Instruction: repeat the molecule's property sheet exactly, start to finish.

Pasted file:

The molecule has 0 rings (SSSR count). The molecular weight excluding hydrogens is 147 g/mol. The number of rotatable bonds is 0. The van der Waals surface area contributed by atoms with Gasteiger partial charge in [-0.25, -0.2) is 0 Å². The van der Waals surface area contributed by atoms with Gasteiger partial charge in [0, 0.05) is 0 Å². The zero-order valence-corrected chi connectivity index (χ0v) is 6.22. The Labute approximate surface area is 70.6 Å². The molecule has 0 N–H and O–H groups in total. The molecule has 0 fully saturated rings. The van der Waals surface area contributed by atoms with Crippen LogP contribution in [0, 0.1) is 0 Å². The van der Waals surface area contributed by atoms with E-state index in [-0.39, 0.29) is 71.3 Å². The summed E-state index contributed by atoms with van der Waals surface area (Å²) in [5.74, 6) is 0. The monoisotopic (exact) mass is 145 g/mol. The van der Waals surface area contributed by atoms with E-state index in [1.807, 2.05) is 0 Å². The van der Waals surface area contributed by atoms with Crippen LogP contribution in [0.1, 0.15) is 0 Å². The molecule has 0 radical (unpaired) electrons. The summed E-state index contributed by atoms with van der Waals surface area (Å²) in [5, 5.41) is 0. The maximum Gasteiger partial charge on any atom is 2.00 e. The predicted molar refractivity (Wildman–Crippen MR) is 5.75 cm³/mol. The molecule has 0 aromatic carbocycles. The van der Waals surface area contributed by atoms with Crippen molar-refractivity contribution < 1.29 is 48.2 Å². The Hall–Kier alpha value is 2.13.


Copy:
The molecule has 0 rings (SSSR count). The molecular weight excluding hydrogens is 147 g/mol. The number of rotatable bonds is 0. The van der Waals surface area contributed by atoms with Gasteiger partial charge in [-0.25, -0.2) is 0 Å². The van der Waals surface area contributed by atoms with Gasteiger partial charge in [0, 0.05) is 0 Å². The zero-order valence-corrected chi connectivity index (χ0v) is 6.22. The Labute approximate surface area is 70.6 Å². The molecule has 0 N–H and O–H groups in total. The molecule has 0 fully saturated rings. The van der Waals surface area contributed by atoms with Crippen LogP contribution in [0, 0.1) is 0 Å². The van der Waals surface area contributed by atoms with E-state index in [-0.39, 0.29) is 71.3 Å². The summed E-state index contributed by atoms with van der Waals surface area (Å²) in [5.74, 6) is 0. The monoisotopic (exact) mass is 145 g/mol. The van der Waals surface area contributed by atoms with E-state index in [1.807, 2.05) is 0 Å². The van der Waals surface area contributed by atoms with Crippen LogP contribution in [0.1, 0.15) is 0 Å². The molecule has 0 radical (unpaired) electrons. The summed E-state index contributed by atoms with van der Waals surface area (Å²) in [5, 5.41) is 0. The maximum Gasteiger partial charge on any atom is 2.00 e. The predicted molar refractivity (Wildman–Crippen MR) is 5.75 cm³/mol. The molecule has 0 aromatic carbocycles. The van der Waals surface area contributed by atoms with Crippen molar-refractivity contribution < 1.29 is 48.2 Å². The Hall–Kier alpha value is 2.13.